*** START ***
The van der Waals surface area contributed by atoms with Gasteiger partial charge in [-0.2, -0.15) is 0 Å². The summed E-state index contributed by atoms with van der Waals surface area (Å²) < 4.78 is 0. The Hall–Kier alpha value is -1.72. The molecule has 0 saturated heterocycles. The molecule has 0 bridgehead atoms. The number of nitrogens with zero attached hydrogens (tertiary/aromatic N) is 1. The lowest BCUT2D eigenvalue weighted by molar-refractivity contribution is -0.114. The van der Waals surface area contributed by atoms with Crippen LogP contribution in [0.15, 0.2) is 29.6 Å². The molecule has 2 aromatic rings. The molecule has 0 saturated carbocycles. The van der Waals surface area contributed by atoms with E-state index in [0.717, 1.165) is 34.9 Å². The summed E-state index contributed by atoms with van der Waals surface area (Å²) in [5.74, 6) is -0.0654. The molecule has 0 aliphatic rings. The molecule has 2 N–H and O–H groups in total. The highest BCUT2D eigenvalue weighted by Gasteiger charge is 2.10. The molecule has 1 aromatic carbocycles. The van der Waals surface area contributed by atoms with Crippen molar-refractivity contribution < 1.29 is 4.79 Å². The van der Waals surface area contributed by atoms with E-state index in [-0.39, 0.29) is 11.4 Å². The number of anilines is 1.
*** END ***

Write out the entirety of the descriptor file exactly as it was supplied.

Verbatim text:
The van der Waals surface area contributed by atoms with Gasteiger partial charge in [-0.2, -0.15) is 0 Å². The summed E-state index contributed by atoms with van der Waals surface area (Å²) < 4.78 is 0. The Hall–Kier alpha value is -1.72. The molecule has 0 saturated heterocycles. The molecule has 0 bridgehead atoms. The number of nitrogens with zero attached hydrogens (tertiary/aromatic N) is 1. The lowest BCUT2D eigenvalue weighted by molar-refractivity contribution is -0.114. The van der Waals surface area contributed by atoms with Crippen LogP contribution in [0.15, 0.2) is 29.6 Å². The molecule has 2 aromatic rings. The molecule has 0 saturated carbocycles. The van der Waals surface area contributed by atoms with E-state index in [0.717, 1.165) is 34.9 Å². The summed E-state index contributed by atoms with van der Waals surface area (Å²) in [5.74, 6) is -0.0654. The molecule has 0 aliphatic rings. The molecule has 2 N–H and O–H groups in total. The highest BCUT2D eigenvalue weighted by Gasteiger charge is 2.10. The molecule has 1 aromatic carbocycles. The van der Waals surface area contributed by atoms with Crippen molar-refractivity contribution < 1.29 is 4.79 Å². The van der Waals surface area contributed by atoms with E-state index in [-0.39, 0.29) is 11.4 Å². The number of anilines is 1.